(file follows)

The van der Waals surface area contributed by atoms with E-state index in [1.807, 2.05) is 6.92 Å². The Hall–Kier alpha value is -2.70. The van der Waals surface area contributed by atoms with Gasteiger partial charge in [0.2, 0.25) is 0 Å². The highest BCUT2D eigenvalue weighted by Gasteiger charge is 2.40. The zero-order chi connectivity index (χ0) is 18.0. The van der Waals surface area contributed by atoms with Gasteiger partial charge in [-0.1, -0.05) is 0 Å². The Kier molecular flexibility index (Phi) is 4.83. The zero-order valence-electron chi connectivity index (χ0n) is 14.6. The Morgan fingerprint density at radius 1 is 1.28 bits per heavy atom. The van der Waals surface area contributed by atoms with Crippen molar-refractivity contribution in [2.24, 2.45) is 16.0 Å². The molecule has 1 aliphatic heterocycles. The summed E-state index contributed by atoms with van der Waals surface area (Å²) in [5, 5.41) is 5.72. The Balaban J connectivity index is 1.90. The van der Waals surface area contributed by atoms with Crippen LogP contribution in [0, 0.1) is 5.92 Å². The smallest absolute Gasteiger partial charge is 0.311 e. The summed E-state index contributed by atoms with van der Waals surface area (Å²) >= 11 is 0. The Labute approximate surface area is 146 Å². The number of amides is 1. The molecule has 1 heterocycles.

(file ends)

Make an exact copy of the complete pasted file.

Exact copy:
The van der Waals surface area contributed by atoms with E-state index in [1.807, 2.05) is 6.92 Å². The Hall–Kier alpha value is -2.70. The van der Waals surface area contributed by atoms with Gasteiger partial charge in [0.2, 0.25) is 0 Å². The highest BCUT2D eigenvalue weighted by Gasteiger charge is 2.40. The zero-order chi connectivity index (χ0) is 18.0. The van der Waals surface area contributed by atoms with Gasteiger partial charge in [-0.1, -0.05) is 0 Å². The Kier molecular flexibility index (Phi) is 4.83. The zero-order valence-electron chi connectivity index (χ0n) is 14.6. The Morgan fingerprint density at radius 1 is 1.28 bits per heavy atom. The van der Waals surface area contributed by atoms with Crippen molar-refractivity contribution in [2.24, 2.45) is 16.0 Å². The molecule has 1 aliphatic heterocycles. The summed E-state index contributed by atoms with van der Waals surface area (Å²) in [5, 5.41) is 5.72. The Balaban J connectivity index is 1.90. The van der Waals surface area contributed by atoms with Crippen LogP contribution in [0, 0.1) is 5.92 Å². The smallest absolute Gasteiger partial charge is 0.311 e. The summed E-state index contributed by atoms with van der Waals surface area (Å²) >= 11 is 0. The Labute approximate surface area is 146 Å². The number of amides is 1. The molecule has 1 heterocycles.